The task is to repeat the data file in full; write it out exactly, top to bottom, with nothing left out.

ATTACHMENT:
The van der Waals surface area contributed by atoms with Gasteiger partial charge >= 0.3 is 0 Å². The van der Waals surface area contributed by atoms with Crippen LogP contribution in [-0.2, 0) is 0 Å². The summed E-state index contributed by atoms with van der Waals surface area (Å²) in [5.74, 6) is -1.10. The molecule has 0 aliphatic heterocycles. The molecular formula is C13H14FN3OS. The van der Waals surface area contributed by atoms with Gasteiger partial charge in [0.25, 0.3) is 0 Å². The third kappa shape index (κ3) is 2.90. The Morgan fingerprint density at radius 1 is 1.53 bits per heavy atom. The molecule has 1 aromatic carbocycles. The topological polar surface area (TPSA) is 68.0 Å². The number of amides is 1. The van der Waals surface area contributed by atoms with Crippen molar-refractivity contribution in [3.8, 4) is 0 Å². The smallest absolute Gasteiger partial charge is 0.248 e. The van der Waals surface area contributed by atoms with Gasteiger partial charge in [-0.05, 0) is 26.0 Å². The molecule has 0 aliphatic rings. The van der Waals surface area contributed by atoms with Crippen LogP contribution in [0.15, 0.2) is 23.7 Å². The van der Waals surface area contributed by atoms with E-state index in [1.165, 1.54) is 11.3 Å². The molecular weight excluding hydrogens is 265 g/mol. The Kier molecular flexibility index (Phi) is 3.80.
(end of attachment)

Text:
The van der Waals surface area contributed by atoms with Gasteiger partial charge >= 0.3 is 0 Å². The van der Waals surface area contributed by atoms with Crippen LogP contribution in [-0.2, 0) is 0 Å². The summed E-state index contributed by atoms with van der Waals surface area (Å²) in [5.74, 6) is -1.10. The molecule has 0 aliphatic heterocycles. The molecular formula is C13H14FN3OS. The van der Waals surface area contributed by atoms with Gasteiger partial charge in [0.25, 0.3) is 0 Å². The third kappa shape index (κ3) is 2.90. The Morgan fingerprint density at radius 1 is 1.53 bits per heavy atom. The molecule has 1 aromatic carbocycles. The topological polar surface area (TPSA) is 68.0 Å². The number of amides is 1. The van der Waals surface area contributed by atoms with Crippen molar-refractivity contribution in [3.8, 4) is 0 Å². The smallest absolute Gasteiger partial charge is 0.248 e. The van der Waals surface area contributed by atoms with Gasteiger partial charge in [-0.05, 0) is 26.0 Å². The molecule has 0 aliphatic rings. The van der Waals surface area contributed by atoms with Crippen LogP contribution in [0.15, 0.2) is 23.7 Å². The van der Waals surface area contributed by atoms with E-state index in [1.165, 1.54) is 11.3 Å². The molecular weight excluding hydrogens is 265 g/mol. The Kier molecular flexibility index (Phi) is 3.80.